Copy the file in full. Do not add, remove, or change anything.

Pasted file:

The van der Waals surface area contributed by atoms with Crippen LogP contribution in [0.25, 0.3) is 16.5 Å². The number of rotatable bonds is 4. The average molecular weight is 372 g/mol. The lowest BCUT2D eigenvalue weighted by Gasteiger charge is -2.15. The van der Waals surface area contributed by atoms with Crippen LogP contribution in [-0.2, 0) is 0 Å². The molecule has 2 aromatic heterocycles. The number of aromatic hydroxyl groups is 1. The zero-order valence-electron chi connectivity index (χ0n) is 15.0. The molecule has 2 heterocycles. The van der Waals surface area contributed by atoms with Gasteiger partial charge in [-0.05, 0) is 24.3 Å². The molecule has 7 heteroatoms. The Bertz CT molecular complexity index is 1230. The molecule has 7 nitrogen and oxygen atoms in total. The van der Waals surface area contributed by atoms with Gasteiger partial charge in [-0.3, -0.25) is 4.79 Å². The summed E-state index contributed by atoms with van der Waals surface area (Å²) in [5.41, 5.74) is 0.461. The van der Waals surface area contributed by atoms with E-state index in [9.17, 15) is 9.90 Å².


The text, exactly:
The van der Waals surface area contributed by atoms with Crippen LogP contribution in [0.25, 0.3) is 16.5 Å². The number of rotatable bonds is 4. The average molecular weight is 372 g/mol. The lowest BCUT2D eigenvalue weighted by Gasteiger charge is -2.15. The van der Waals surface area contributed by atoms with Crippen LogP contribution in [-0.2, 0) is 0 Å². The molecule has 2 aromatic heterocycles. The number of aromatic hydroxyl groups is 1. The zero-order valence-electron chi connectivity index (χ0n) is 15.0. The molecule has 2 heterocycles. The van der Waals surface area contributed by atoms with Gasteiger partial charge in [-0.05, 0) is 24.3 Å². The molecule has 7 heteroatoms. The Bertz CT molecular complexity index is 1230. The molecule has 7 nitrogen and oxygen atoms in total. The van der Waals surface area contributed by atoms with Gasteiger partial charge in [-0.3, -0.25) is 4.79 Å². The summed E-state index contributed by atoms with van der Waals surface area (Å²) in [5.41, 5.74) is 0.461. The van der Waals surface area contributed by atoms with E-state index in [9.17, 15) is 9.90 Å².